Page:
adBlockCheck

Local

Mom In Nightgown Mode

APPLETON, WI—Noting that the changeover occurred “right on schedule” after she had finished the dishes and watched TV for an hour or two, family sources confirmed Monday night that local mom Linda Rampling had officially transitioned into nightgown mode.

Car Rolls Up To Stoplight Blasting Google Maps Directions

HOUSTON—Attracting the attention of adjacent motorists and nearby pedestrians who turned their heads to see where the booming noise was coming from, a 2006 Ford Focus is said to have rolled up to a local stoplight Friday blaring Google Maps directions.

34-Year-Old Asks For Big Piece

MADISON, WI—Directing the server to the large square in the corner, local 34-year-old Matthew Hinke asked for a big piece of cake during a workplace birthday party, sources confirmed Tuesday.
End Of Section
  • More News

Cute 8-Year-Old Starting To Realize How Much Better She Is Than Ugly Girls

Neumark says it is only now dawning on her that her life has greater value than that of less attractive girls.
Neumark says it is only now dawning on her that her life has greater value than that of less attractive girls.

WINNEMUCCA, NV—Eight-year-old Ella Neumark said Saturday that in recent weeks she has become increasingly aware of how her adorable physical characteristics make her superior to unattractive girls.

Ella told reporters she has only lately begun to appreciate how her wide, expressive eyes, shiny blond hair, and flawlessly straight teeth cause her to be a far more worthy human being than her less appealing peers.

"I never really noticed it before, but my prettiness makes me better than every girl who isn't as pretty as me," Ella said. "The face I have means I deserve more attention than anyone whose face isn't as good."

"Mrs. Hothan calls on me all the time in class because my eyes, nose, and mouth are a certain way, and that's why she also gives me more time to answer questions," Ella continued. "She likes to look at me, so she's nice to me. Other girls don't get treated as nice because they aren't nearly as good to look at. That's so amazing."

Ella's growing recognition that her cuteness endows her with intrinsically greater value than girls who are overweight or possess thick eyebrows has reportedly caused her to see her friendships differently. The third-grader said she has begun to fully understand that she can in fact exploit her appearance to obtain benefits she believes she is entitled to.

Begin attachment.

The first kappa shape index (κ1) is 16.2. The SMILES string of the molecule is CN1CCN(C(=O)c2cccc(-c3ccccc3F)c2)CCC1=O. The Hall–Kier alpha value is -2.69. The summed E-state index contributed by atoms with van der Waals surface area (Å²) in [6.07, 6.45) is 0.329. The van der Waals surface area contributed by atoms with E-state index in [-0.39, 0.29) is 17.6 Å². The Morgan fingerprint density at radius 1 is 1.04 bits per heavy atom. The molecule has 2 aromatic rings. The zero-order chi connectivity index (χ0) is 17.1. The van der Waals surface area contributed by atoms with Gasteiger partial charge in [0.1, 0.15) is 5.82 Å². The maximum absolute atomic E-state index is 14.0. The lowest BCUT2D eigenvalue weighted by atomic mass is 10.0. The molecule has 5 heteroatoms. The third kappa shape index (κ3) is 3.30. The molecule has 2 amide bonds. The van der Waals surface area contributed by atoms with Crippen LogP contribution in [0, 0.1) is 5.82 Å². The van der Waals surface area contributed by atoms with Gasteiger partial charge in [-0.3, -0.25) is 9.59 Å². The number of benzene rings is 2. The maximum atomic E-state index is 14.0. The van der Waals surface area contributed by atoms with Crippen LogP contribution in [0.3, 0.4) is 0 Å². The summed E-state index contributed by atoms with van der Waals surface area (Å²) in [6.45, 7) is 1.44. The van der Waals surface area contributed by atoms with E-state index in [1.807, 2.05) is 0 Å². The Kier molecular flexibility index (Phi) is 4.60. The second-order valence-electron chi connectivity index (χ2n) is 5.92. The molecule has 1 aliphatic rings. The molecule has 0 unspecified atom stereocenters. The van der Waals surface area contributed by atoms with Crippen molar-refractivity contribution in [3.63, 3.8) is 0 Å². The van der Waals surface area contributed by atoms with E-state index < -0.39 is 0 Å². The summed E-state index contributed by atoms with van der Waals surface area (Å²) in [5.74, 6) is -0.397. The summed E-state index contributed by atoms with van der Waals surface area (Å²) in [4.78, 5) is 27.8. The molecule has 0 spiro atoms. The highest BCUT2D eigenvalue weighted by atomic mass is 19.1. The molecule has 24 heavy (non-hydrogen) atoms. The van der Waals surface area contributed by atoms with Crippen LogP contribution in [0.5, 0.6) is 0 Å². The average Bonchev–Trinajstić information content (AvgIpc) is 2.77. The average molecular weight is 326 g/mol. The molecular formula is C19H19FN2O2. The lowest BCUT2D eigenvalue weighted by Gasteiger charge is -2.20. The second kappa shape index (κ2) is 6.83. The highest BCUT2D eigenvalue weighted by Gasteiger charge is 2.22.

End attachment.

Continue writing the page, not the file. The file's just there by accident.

"Girls who aren't as cute as I am will want to be friends with me, because if I like them, they'll feel less ugly," said Ella, adding that, conversely, the opinion of a girl covered in gross freckles wouldn't matter in the slightest. "I bet I can make them do my homework or carry my books or anything I want. If they don't, I can stop being their friend, and they'll be really sad and have to be friends with girls who look as ugly as they do."

"Isn't that cool?" Ella added.

In addition, Ella told reporters she has been equally delighted to discover her beauty has earned her significant advantages at home. Despite the fact that she bears a definite resemblance to her sister Melissa, Ella said her own more exceptional physical features nevertheless seem to have garnered her preferential treatment from her parents.

"If I want to go out for pizza or a movie, all I have to do is ask," Ella said. "I used to wonder why, and now I understand: I'm supposed to be happier than my sister. I'm really cute, and I get to have whatever I want; my sister has a really big nose, so she doesn't. I bet Mom and Dad love me more, too. Who could blame them?"

Ella said she was hopeful her appearance would continue to elevate her far above other girls and was eagerly anticipating being rewarded for her looks for years to come.

"I can't wait to see how being adorable helps me next," Ella said. "I'm excited to find out how far out of their way people will go to make me smile and make my problems disappear. My life's going to be great!"

"I'm a lucky girl," she added.

WATCH VIDEO FROM THE ONION

Sign up For The Onion's Newsletter

Give your spam filter something to do.

X Close